CSS3 Box Shadow Effect

CSS3 has been around for a few years now, but I can remember a time when many of the cool things it can do, had to be done graphically. Some things, like a flexible gradient background, couldn’t be done at all or could only be done with the help of JavaScript. The shadow effects are among the easiest to use among the new tools in CSS3. Surprisingly, you don’t need separate variations for Mozilla and Webkit (Firefox and Safari/Chrome). Unsurpisingly, this feature isn’t supported by IE8. I didn’t have a copy of IE 9 handy, so I wasn’t able to test with that, but I understand that box-shadow is supported. I’m less sure about the inset variation, but who really cares? We’re talking about IE.

The main trick to remember is that if you want the inset shadow effect, you need to apply it to a div instead of an image, and that div needs to have your image as a background. One thing to keep in mind before dedicating yourself to this effect is that if you want your images to be printable or if you need to have them linked (and a transparent gif or png just won’t do for some reason), this will not work for you. Because these conditions rarely apply to anybody, you should be fine.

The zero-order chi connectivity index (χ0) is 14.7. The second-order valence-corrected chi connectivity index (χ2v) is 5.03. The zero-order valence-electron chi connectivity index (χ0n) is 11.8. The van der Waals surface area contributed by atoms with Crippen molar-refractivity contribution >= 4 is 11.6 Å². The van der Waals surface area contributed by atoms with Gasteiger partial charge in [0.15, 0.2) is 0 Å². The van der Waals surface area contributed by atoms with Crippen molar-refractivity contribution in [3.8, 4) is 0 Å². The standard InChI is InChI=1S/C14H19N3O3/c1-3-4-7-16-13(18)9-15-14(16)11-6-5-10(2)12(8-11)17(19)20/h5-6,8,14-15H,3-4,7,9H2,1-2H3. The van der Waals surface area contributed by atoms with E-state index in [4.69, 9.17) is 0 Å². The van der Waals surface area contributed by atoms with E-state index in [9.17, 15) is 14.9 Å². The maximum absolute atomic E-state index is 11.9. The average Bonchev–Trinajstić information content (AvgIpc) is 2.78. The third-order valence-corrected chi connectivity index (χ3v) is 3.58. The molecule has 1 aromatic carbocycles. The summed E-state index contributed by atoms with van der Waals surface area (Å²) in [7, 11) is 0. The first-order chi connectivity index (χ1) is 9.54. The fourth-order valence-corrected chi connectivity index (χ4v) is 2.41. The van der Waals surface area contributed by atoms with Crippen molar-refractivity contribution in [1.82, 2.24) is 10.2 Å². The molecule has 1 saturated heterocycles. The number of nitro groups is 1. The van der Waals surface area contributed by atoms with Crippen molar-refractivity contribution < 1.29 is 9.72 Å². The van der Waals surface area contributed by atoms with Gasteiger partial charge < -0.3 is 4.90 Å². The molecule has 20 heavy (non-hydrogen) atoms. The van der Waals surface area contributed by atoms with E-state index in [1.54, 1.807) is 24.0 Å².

CSS
<style type=”text/css”>
.img-shadow {
position: relative;
max-width: 100%;
float: left;
border:8px solid #999;
}
.img-shadow::before {
content: “”;
position: absolute;
top: 0;
bottom: 0;
left: 0;
right: 0;
box-shadow: inset 0 0 12px 8px rgba(0,0,0,.7);
-moz-box-shadow: inset 0 0 12px 8px rgba(0,0,0,.7);
-webkit-box-shadow: inset 0 0 12px 8px rgba(0,0,0,.7);
}
.img-shadow img {
float: left;
}
</style>

HTML
<a href=”#” class=”img-shadow”><img src=”http://champlai.wwwssr14.supercp.com/champlainwebsites.com//wp-content/uploads/2013/06/train_wheels.jpg” alt=”” /></a>